Talk about lifestyle diseases and diabetes is sure to top the list. It is a killing machine, literally, affection millions of people worldwide. The shocking part is that more and more young people are falling prey to it. Blame it on the times we live it with unhealthy lifestyle choices that dangerous diseases like this are on the rise. Type 2 diabetes or Diabetes Mellitus is a life-long condition when the insulin hormone produced by our pancreas is not utilised properly by the cells to break down glucose into energy. As such, the blood sugar level goes up in the body and it could trigger a series of other health issues in the long run.
According to a study done by International Prevention Research Institute in Lyon, France, the onset of diabetes, or a rapid deterioration in existing diabetes that requires more aggressive treatment, could be a sign of early, hidden pancreatic cancer. The research was presented at the ongoing European Cancer Congress 2017 held in Amsterdam, the Netherlands.
The findings are based on an analysis linking nearly a million patients with Type-2 diabetes in Italy and Belgium with recorded cases of pancreatic cancer. “Half of all pancreatic cancers cases in the two regions were diagnosed within one year of patients being diagnosed with Type-2 diabetes and being given their first prescription to control it,” said researcher Alice Koechlin.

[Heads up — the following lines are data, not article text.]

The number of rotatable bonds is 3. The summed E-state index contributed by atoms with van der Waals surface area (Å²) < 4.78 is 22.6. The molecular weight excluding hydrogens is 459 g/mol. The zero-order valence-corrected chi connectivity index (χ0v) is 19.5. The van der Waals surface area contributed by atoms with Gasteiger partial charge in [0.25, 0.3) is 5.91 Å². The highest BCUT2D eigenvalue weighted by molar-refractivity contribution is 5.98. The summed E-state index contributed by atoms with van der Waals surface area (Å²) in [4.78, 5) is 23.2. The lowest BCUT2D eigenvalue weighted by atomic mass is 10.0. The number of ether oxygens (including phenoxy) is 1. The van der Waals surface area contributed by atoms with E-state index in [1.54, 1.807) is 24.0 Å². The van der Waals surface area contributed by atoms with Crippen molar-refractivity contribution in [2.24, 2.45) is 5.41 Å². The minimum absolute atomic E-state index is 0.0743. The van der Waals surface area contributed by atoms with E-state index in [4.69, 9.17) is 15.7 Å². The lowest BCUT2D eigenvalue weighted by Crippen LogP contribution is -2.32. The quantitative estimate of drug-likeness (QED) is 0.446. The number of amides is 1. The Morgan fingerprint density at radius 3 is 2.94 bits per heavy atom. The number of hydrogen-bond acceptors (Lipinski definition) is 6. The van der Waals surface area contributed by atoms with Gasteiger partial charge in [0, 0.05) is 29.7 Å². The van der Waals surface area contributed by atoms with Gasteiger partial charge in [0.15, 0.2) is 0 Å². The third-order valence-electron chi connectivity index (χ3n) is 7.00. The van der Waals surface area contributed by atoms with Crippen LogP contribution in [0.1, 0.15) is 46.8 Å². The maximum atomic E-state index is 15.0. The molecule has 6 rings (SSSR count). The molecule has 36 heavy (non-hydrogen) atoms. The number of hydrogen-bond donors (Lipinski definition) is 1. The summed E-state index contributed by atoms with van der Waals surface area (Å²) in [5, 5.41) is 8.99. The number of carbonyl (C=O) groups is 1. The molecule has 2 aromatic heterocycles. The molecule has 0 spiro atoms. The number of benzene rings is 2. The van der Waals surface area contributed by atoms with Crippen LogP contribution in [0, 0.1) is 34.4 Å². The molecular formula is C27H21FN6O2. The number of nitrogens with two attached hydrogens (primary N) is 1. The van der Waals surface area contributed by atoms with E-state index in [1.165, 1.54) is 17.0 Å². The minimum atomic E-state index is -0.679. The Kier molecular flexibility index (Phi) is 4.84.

“In Belgium 25 per cent of cases were diagnosed within 90 days and in Lombardy (Italy) it was 18 per cent. After the first year, the proportion of diagnosed pancreatic cancers dropped dramatically,” she said.
Among patients who already had Type-2 diabetes and were managing it with oral anti-diabetic drugs, the switch to incretins (metabolic hormones that stimulate the pancreas to produce more insulin to lower blood glucose levels) or insulin happened faster among diabetic patients who were subsequently diagnosed with pancreatic cancer.
In addition, a deterioration in their condition that necessitated them being switched to more aggressive anti-diabetic therapy with injections of insulin was associated with a seven-fold increased risk of being diagnosed with pancreatic cancer, the study said.
“There is currently no good, non-invasive method for detecting pancreatic cancer that is not yet showing any visible signs or symptoms. We hope that our results will encourage the search for blood markers indicating the presence of pancreatic cancer, which could guide decisions to perform a confirmation examination like endoscopy,” Koechlin said.
Pancreatic cancer is one of the most lethal cancers, partly because it is difficult to detect at an early stage and because there are few effective treatments for it. Less than one per cent of people live for ten or more years after a diagnosis.